BUSINESS

GM Canada's $850 Million Investment In R&D Meant To Meet Conditions Of 2009 Bailout

07/24/2012 03:17 EDT | Updated 09/23/2012 05:12 EDT
CP
OSHAWA, Ont. - GM Canada is investing $850 million in research and development at its complex east of Toronto, an announcement hailed by the prime minister as proof of the automaker's commitment to Canada, as it makes good on its bailout commitments, but regarded cautiously by auto workers.

The investment Tuesday came on the same day a rival automaker, Toyota, pledged $100 million to boost production and hire 400 new workers at a facility in southwestern Ontario — making for nearly $1 billion in auto sector investments in the province in a single day.

Prime Minister Stephen Harper, who attended the GM announcement in Oshawa, Ont., said the money represents "exciting future implications" with ripple effects that will be felt throughout the economy.

The federal and Ontario governments invested a total of $10.5 billion in GM Canada in 2009 as the automaker struggled to survive the economic downturn.

"We did what was necessary to support and stabilize Canada's economy," Harper said Tuesday.

"This is a good story. Hardworking people, the company and government worked together to solve an enormous problem and now here we are today, looking forward with hope."

The $850-million investment, which GM said will be made between 2009 to 2016, is aimed at meeting R&D spending commitments the automaker made under the bailout.

"Today's announcement honours that promise and it demonstrates the company's long-term commitment to value-added manufacturing in our country," Harper said.

"Over the years GM's massive knowledge investment will permeate Canadian centres of learning and industry. The ripple effects will be felt far and wide."

GM Canada president Kevin Williams said the company has taken nothing for granted, "including the tremendous sacrifices made by so many and the incredible support provided that gave us this second chance."

"Our gratitude is deep and it's driving us every day to make this a company that Canadians can be proud of again," he said.

GM says the investment in R&D at the Canadian Engineering Centre will make the facility an integral part of its global engineering and R&D networks. But the company did not give any specific announcement about whether new jobs would be created.

The money will also go toward enhancing partnerships with automotive suppliers, including "new co-development projects and greater opportunities for start-ups to access funding through GM Ventures."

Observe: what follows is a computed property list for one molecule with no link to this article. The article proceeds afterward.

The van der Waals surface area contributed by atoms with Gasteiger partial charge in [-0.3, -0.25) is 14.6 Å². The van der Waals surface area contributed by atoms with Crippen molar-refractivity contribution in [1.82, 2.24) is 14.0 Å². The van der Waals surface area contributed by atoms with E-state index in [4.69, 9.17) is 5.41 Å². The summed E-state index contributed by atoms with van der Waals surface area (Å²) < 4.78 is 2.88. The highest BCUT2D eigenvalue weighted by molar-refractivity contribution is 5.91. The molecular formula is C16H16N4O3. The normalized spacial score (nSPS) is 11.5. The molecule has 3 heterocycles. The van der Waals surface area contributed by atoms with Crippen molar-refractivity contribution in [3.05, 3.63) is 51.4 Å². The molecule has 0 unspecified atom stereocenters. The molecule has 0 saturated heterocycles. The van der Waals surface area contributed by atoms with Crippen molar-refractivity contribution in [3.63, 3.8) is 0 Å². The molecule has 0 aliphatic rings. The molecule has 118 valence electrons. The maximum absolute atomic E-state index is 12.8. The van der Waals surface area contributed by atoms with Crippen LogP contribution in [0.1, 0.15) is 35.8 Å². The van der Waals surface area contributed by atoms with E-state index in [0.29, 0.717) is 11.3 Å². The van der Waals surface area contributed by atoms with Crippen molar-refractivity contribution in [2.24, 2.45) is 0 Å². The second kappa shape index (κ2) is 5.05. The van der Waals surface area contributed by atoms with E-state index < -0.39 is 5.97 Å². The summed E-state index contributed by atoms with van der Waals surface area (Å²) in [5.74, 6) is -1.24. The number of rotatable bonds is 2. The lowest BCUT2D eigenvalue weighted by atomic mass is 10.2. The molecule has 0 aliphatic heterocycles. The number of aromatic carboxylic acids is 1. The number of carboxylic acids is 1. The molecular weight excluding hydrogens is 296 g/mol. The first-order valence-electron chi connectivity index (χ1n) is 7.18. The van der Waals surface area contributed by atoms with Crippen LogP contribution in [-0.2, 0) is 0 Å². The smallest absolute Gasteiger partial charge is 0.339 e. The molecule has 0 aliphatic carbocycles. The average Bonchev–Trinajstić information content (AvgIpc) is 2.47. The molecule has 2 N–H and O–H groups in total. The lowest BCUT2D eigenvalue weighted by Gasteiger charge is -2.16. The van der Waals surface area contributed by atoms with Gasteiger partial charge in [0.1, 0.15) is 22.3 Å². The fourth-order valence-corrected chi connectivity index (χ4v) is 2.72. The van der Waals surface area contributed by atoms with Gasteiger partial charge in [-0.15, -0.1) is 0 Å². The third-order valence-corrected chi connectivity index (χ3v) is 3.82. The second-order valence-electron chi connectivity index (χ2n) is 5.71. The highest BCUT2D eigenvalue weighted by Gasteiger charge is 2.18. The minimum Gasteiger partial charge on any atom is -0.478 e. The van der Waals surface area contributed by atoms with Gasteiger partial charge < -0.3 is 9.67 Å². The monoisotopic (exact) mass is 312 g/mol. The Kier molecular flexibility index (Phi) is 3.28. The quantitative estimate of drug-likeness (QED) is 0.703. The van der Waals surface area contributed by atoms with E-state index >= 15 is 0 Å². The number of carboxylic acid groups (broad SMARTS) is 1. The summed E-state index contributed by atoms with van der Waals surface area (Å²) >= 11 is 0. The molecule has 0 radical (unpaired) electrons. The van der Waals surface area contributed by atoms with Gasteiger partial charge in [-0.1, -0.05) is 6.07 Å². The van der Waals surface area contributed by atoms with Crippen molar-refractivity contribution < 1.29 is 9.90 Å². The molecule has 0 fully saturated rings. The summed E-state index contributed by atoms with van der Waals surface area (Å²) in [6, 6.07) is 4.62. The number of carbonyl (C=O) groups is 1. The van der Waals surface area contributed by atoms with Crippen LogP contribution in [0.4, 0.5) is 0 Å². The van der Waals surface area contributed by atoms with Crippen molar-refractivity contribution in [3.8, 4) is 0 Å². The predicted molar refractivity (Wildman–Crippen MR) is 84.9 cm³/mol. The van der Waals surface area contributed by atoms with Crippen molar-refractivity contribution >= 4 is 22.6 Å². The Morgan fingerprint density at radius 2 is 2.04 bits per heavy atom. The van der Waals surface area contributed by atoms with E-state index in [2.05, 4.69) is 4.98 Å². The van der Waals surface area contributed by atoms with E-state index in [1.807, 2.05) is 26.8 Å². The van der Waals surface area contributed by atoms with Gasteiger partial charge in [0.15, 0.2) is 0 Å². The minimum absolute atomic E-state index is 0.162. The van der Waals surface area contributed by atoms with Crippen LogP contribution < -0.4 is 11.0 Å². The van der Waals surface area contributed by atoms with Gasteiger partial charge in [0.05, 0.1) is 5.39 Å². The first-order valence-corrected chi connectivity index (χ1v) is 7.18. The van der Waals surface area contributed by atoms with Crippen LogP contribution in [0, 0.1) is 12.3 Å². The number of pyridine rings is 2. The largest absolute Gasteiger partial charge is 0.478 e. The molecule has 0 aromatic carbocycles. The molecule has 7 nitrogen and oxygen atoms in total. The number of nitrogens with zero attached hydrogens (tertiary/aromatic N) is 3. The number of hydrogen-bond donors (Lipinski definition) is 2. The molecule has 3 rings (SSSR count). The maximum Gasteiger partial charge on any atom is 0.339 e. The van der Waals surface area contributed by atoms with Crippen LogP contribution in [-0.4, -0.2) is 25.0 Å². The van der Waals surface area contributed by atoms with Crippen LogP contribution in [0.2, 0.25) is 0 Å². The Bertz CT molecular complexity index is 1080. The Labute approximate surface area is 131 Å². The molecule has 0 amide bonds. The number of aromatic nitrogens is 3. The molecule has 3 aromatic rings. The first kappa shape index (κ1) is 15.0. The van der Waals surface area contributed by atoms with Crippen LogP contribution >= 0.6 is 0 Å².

GM said it would also focus on further developing technology relationships with Canadian universities, institutes, suppliers and manufacturers.

Matt Crossley, director of engineering for GM Canada, said the company has already begun to dip into the funds.

"We've already spent probably in the neighbourhood of $100-million-plus, and we will be spending at least $150 (million) a year" until 2016, he said.

While Canadian investment in R&D is "good news" it remains unknown which country would produce the vehicles that come from those efforts, said Chris Buckley, president of the Canadian Auto Workers local in Oshawa.

"I'd much prefer an announcement today that they are reinvesting in our Canadian operations as far as products that would save and create jobs," he said.

With GM closing the consolidated line in Oshawa next year, axing the jobs of some 2,000 workers currently employed there, Buckley said the Canadian government should have asked for a commitment for new vehicle assembly in Canada.

Any jobs created through the investment would most likely be white collar jobs, not CAW jobs, said Anthony Faria, director of the Office of Automotive Research at the University of Windsor.

However, the bailout package contained a stipulation that GM would maintain 16 per cent of North American assembly in Canada. While it is above that level now, that could change with the closure of the consolidated line unless GM brings a new product to Oshawa, Faria added.

He noted that there is capacity for new assembly in Oshawa, but expects that the company will wait until after contract negotiations with the CAW that begin next month to determine future plans.

"Once the GM consolidated line is closed, GM may well be building less than 500,000 vehicles in Canada, so Toyota could be the second-largest auto assembler in Ontario behind Chrysler."

Toyota's Canadian manufacturing arm said Tuesday it's investing $100 million in its Cambridge, Ont., plant — a move that will see it hire 400 workers. That follows an $80-million investment Toyota made in March at its Woodstock, Ont., assembly plant, which also created 400 jobs.

Ontario has seen traditional Detroit Three carmakers — GM, Ford and Chrysler — cut tens of thousands of jobs in the last decade as their parent companies restructured in the United States. But Toyota and Honda have expanded their operations in Ontario, Canada's manufacturing heartland.

The Oshawa GM plant builds many models — from the Impala and Camaro to the Chevrolet Equinox and Buick Regal — and employs more than 4,500 people.

Last August, the company announced a $117-million investment at the assembly plant to prepare it to build the new Cadillac XTS.

The Oshawa assembly plant has undergone major changes in the last two years, with new vehicle models and expanded production that has added two new shifts and 1,300 jobs after shutting down a truck plant in Oshawa and a transmission plant in Windsor, Ont., and cutting its workforce during the recession.

Since the restructuring, GM has eliminated all but four of its brands and has transformed itself into a much leaner, more profitable company.

GM Canada employs about 10,000 people at its Ontario-based operations. The company operates assembly plants in Oshawa and Ingersoll and parts plants in St. Catharines.